I did manage to restrain myself a few seconds later when this “longtime fan” started telling his wife what a slugger Raines had been in his playing days. “He was kind of like the Sammy Sosa of the Sox,” he said. All I could do was laugh, especially considering that when Raines played for the Sox, Sammy Sosa was the Sammy Sosa of the Sox, although he was best known for flailing away at breaking balls, low and away.

• Sox fans somehow show admirable restraint when Cubs fans come to The Cell dressed in full Cubbie regalia, even when they loudly root for the opposition. However, not all Sox fans, as we’ve already noted, are sober, and not all of them can put up with constant dissing of their team in our own ball park. It is wise that if you are one of those Cubs fans who just has to show his team loyalty by heckling a better team, be aware that bad things can happen to you, especially if you take the first punch. For example, Sox Security may ask you to read the Chicago Telephone Directory.

• Speaking of drunks, it is not polite to throw up on the fans around you. This may be common on the North Side, but it is regarded as bad etiquette at The Cell.

• Sox fans also do not throw back home run balls. This is regarded as just plain stupid. You can tell the newcomers to The Cell who sit in the outfield because they are the ones yelling “Throw it back.” For those of you who are casual fans please note two things.

First, the balls thrown back at The Shrine are usually substitute balls. Only an idiot would throw back a real souvenir baseball. Of course I have noted a lot of bleacher bums on the North Side not switching balls lately.

Second, those urging you to throw it back are also refugees from the North Side or casual fans like yourself. You will only get scorn heaped upon you by the regulars if you give in to the loudmouths.

• When singing “Take Me Out to the Ball Game,” the correct phrase on the South Side is “root, root, root for the White Sox. Please don’t forget and sing “Cubbies.” Also don’t try to impress anybody by saying that the Sox copied the singing of baseball’s anthem from the Cubs. You would simply be showing your ignorance.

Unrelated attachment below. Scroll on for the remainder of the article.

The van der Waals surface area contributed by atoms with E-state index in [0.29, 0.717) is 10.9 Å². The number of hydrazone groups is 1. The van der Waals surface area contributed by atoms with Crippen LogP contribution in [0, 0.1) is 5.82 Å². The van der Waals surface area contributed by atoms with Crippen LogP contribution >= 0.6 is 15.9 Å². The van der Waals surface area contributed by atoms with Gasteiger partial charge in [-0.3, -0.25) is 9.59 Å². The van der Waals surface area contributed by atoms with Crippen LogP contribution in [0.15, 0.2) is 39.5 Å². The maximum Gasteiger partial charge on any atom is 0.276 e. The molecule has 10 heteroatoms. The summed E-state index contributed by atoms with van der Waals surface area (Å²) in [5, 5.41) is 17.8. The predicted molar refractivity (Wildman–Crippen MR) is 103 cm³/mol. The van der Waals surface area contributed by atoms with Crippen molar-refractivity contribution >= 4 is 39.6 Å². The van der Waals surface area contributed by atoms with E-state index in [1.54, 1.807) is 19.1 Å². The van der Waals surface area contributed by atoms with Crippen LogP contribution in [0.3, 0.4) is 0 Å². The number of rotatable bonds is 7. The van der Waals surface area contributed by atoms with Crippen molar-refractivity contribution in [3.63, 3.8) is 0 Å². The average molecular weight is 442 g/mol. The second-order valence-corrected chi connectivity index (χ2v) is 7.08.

To begin with, Nancy Faust, has been playing the song since 1970. Second of all Harry Caray was an announcer for the Sox before he went north. Bill Veeck was the person who put a live microphone in Harry’s hands and suggested that he sing along with Nancy.

• Do not show your ignorance by saying things such as, “Harry Caray wrote Take Me Out to the Ball Game for the Cubs.” That would surprise the heck out of Albert Von Tilzer and Jack Norworth, who wrote the music and lyrics, respectively, in 1908 after Norworth saw a sign advertising baseball at New York’s Polo Grounds.

We hope this little list helps you as you adjust to life at The Cell. If any Sox regulars have any additional dos and don’ts for our newfound fans, please feel free to send them to me by clicking the email link below. If I get enough of them in the next week, I’ll pass them along in the next column.

Editor's Note: Hal Vickery has been a White Sox fan since 1955 when he was five years old. For much of that time he also had a secondary rooting interest in the Cubs, which he has shown the good sense to abandon. When not cheering for or writing about the Sox, Hal teachers chemistry and physics at North Boone High School, in Poplar Grove, IL. Hal commutes there daily from Joliet, where he lives with his wife Lee, and their dog, Buster T. Beagle. Hal's opinions are not necessarily those of North Boone High School, his wife, or Buster T. Beagle. You can write Hal at